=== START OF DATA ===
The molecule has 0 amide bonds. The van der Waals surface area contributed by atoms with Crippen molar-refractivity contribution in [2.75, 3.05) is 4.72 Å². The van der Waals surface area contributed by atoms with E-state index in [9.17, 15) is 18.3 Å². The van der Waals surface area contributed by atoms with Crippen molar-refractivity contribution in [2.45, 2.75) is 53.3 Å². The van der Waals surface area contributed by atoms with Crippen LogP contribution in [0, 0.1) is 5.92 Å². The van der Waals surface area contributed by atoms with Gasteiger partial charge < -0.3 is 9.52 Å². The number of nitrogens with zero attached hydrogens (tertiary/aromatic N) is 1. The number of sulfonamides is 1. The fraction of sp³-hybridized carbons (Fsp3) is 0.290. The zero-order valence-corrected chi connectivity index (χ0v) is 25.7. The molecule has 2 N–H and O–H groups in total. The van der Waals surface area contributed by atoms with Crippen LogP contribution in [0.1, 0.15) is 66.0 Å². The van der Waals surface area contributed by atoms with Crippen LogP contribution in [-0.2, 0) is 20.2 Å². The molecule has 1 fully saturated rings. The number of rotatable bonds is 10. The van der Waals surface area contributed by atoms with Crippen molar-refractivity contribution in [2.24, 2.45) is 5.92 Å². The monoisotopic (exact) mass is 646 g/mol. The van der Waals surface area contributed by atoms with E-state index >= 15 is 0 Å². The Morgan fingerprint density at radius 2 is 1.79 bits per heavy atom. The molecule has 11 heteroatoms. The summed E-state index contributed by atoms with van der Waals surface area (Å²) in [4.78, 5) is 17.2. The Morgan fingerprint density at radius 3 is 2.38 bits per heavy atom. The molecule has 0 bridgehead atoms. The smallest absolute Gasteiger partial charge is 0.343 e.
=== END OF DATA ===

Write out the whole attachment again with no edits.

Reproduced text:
The molecule has 0 amide bonds. The van der Waals surface area contributed by atoms with Crippen molar-refractivity contribution in [2.75, 3.05) is 4.72 Å². The van der Waals surface area contributed by atoms with E-state index in [9.17, 15) is 18.3 Å². The van der Waals surface area contributed by atoms with Crippen molar-refractivity contribution in [2.45, 2.75) is 53.3 Å². The van der Waals surface area contributed by atoms with Crippen LogP contribution in [0, 0.1) is 5.92 Å². The van der Waals surface area contributed by atoms with Gasteiger partial charge < -0.3 is 9.52 Å². The number of nitrogens with zero attached hydrogens (tertiary/aromatic N) is 1. The number of sulfonamides is 1. The fraction of sp³-hybridized carbons (Fsp3) is 0.290. The zero-order valence-corrected chi connectivity index (χ0v) is 25.7. The molecule has 2 N–H and O–H groups in total. The van der Waals surface area contributed by atoms with Crippen LogP contribution in [0.1, 0.15) is 66.0 Å². The van der Waals surface area contributed by atoms with Crippen LogP contribution in [-0.2, 0) is 20.2 Å². The molecule has 1 fully saturated rings. The number of rotatable bonds is 10. The van der Waals surface area contributed by atoms with Crippen molar-refractivity contribution in [2.24, 2.45) is 5.92 Å². The monoisotopic (exact) mass is 646 g/mol. The van der Waals surface area contributed by atoms with E-state index >= 15 is 0 Å². The Morgan fingerprint density at radius 2 is 1.79 bits per heavy atom. The molecule has 11 heteroatoms. The summed E-state index contributed by atoms with van der Waals surface area (Å²) in [4.78, 5) is 17.2. The Morgan fingerprint density at radius 3 is 2.38 bits per heavy atom. The molecule has 0 bridgehead atoms. The smallest absolute Gasteiger partial charge is 0.343 e.